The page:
– The event will take place from July 7 to July 19, 2012;
– Summer school is open to all university students from all over the world – diversity is a crucial aspect for us, last year we had students from 26 countries!
– Please see details about this event at www.europeum.org/ess2012<http://www.europeum.org/ess2012> or at the information leaflet http://www.europeum.org/ess2012/doc/poster2012.pdf.
Università di Trento:
Università di Trento, LSE IDEAS-Cold War Studies Programme, and the European University Institute are jointly convening the Fourth Annual European Summer School on Cold War History at the Università di Trento, 5-8 September 2012.
The Summer School is a unique conference specifically for PhD students and early career researchers. It consist of workshops and panel sessions focused on submitted research papers, debates on historiography, broad interpretative issues and new research directions. The school offers an informal atmosphere in which new ideas and research directions can be shared and debated, be it in panel sessions, or over morning coffee or dinner.
The school has a very high student to faculty ratio (2:1) allowing particiants to have in depth discussions about their research with established scholars in the field. The facultly includes prominent scholars, among others:
- Sara Lorenzini (Università di Trento)
- Leopoldo Nuti (Università Roma 3)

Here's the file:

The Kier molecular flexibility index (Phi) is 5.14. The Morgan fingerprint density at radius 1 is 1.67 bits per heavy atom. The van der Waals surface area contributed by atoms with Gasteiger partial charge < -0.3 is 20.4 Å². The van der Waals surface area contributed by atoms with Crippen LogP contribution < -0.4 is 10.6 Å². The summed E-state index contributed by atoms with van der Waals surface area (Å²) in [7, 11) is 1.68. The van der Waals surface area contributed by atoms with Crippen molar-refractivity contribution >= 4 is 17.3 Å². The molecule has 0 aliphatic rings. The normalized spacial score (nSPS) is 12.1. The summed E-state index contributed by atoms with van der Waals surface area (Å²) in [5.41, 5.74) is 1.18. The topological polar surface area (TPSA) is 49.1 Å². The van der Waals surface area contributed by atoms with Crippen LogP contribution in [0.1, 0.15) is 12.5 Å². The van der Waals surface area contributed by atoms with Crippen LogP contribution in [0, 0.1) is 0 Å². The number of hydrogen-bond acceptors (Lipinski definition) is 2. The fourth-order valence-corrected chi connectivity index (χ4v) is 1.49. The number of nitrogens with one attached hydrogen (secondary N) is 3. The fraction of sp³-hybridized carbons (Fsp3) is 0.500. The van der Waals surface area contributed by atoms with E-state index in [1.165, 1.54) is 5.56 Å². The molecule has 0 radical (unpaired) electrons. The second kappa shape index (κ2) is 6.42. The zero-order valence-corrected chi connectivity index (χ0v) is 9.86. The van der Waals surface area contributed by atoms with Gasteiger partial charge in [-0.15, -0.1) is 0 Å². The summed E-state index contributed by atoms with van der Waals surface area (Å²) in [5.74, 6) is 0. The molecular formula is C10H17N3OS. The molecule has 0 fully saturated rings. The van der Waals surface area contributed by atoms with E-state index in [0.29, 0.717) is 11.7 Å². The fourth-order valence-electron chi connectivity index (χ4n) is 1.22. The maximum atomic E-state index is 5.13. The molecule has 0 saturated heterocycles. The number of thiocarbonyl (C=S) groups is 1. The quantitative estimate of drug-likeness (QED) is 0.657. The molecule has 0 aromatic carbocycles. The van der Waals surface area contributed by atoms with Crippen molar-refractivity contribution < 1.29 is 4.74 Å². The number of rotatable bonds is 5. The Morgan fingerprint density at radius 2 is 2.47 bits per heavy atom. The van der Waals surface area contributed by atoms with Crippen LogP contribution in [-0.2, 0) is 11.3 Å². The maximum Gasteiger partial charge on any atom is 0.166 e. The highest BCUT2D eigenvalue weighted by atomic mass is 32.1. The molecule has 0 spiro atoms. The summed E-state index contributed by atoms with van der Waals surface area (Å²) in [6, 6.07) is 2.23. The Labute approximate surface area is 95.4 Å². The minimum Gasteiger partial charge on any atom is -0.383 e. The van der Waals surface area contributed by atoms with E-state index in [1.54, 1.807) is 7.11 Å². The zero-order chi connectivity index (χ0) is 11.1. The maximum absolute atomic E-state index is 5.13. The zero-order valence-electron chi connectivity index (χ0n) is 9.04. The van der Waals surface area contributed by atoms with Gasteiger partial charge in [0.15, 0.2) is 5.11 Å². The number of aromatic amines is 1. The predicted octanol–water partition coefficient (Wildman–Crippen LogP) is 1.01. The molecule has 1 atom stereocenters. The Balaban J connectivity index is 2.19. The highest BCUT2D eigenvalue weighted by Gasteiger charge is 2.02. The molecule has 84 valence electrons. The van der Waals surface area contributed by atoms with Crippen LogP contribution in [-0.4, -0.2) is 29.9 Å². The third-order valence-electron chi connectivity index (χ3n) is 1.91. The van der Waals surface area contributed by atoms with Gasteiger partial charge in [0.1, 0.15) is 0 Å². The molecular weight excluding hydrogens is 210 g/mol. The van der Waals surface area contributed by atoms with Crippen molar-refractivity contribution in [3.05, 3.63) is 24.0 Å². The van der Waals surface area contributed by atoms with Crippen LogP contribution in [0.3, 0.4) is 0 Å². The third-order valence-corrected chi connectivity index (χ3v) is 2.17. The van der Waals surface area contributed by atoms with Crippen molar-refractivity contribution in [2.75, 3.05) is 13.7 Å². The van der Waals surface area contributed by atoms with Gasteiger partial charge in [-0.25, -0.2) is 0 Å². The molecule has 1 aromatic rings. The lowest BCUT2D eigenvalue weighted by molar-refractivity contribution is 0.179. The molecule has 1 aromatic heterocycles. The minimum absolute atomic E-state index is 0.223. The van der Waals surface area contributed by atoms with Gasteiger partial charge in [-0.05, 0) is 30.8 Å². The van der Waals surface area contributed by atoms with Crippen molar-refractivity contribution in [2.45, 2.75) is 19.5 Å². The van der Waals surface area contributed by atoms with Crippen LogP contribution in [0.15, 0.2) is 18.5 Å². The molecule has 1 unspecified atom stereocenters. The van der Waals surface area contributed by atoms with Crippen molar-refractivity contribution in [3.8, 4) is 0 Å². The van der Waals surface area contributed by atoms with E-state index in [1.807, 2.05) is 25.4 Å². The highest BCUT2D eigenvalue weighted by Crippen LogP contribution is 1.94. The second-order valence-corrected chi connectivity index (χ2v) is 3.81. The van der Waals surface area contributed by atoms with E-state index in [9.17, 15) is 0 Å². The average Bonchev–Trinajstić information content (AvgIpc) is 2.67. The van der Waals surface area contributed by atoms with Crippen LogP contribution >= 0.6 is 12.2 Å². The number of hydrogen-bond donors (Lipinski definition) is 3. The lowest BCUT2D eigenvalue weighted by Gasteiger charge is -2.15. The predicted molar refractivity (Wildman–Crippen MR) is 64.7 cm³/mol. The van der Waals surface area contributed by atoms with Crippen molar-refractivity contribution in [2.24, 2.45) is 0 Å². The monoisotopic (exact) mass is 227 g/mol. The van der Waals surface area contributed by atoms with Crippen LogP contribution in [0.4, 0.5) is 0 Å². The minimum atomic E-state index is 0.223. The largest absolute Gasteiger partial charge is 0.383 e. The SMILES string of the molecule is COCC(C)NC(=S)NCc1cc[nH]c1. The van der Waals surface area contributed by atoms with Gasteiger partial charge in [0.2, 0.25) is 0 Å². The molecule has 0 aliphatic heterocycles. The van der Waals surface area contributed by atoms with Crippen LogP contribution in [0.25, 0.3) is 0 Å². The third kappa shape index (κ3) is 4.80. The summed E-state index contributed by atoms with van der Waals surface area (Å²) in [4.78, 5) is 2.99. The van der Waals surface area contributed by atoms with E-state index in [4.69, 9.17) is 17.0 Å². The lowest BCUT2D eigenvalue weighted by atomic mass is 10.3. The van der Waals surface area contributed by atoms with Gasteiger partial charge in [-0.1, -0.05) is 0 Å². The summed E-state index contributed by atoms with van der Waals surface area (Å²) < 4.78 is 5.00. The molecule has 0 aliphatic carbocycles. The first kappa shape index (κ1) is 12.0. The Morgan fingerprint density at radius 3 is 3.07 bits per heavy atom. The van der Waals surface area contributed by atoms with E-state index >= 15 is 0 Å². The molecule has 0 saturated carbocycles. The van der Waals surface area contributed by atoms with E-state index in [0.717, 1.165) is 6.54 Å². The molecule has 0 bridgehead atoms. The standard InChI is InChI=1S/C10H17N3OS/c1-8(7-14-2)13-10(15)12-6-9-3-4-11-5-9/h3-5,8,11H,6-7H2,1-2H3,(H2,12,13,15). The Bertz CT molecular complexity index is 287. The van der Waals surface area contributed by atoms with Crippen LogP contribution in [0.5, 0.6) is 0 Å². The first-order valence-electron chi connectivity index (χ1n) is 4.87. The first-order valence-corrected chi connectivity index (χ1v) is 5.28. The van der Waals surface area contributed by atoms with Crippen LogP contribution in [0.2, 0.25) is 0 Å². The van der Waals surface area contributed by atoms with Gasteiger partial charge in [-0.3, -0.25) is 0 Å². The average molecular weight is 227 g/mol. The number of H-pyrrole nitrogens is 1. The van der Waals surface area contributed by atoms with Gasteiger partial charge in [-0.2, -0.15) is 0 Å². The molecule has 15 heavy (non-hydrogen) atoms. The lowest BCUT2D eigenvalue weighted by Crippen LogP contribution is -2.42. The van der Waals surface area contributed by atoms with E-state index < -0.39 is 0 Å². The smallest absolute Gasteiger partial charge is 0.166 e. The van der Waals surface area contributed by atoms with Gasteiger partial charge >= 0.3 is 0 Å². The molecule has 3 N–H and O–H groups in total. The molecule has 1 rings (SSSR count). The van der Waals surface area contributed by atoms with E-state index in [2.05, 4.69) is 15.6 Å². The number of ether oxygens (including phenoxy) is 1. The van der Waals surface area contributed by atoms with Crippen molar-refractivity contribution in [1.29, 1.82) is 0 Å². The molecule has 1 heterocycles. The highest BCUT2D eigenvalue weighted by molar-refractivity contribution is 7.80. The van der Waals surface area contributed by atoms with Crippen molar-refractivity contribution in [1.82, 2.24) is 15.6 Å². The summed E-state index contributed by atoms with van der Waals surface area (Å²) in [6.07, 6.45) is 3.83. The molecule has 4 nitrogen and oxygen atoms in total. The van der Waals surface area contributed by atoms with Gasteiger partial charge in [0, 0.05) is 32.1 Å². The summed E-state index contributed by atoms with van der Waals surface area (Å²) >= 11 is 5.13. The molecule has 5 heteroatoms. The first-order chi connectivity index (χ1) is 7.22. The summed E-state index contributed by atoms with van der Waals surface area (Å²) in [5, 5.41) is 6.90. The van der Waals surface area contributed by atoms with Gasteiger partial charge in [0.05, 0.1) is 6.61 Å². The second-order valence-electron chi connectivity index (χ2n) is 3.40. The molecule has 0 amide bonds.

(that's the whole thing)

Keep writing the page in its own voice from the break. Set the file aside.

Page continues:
- Silvio Pons (Università di Roma Tor Vergata)
- Oliver Rathkolb (Universität Wien)
- Antonio Varsori (Università di Padova)
- Marilyn Young (New York University)
- Piers Ludlow (LSE)
- Mario Del Pero (Università di Bologna)
- Svetozar Rajak (LSE)
- Federico Romero (EUI)
- Antonio Varsori (Università di Padova)
PhD students and early career researchers (no more than 3 years from PhD completion) are invited to submit proposals. We encourage submissions on any aspect of the Cold War, broadly defined. Of particular interest are papers that make use of newly available primary sources and innovative methodologies. Papers should not exceed 7,000 words (including citations in Chicago style). At the School, each participant will give a 15 minute presentation (in English) followed by discussion with the faculty and students. The best paper will be submitted to Cold War History.
Applicants should submit a 300 word abstract and a brief academic CV (in one PDF document and in English. The CV should make clear the applicants nationality and stage of research). Please send these to Wes Ullrich at firstname.lastname@example.org by 29 April 2012. Please note in the subject line of your email “CW Summer School 2012-Trento-YourLastName”. Notification of acceptance will be made by 1 June 2012. Successful applicants will be expected to email their papers by 16 August 2012.
The accepted students will provide for their own travelling expenses to and from Trento and pay a €50 registration fee. The School will provide board and lodging in Trento.
Job Opportunity in the Netherlands
The Roosevelt Study Center, in the Netherlands, has a vacancy for a three-year Postdoc position in September. The link below contains the job description.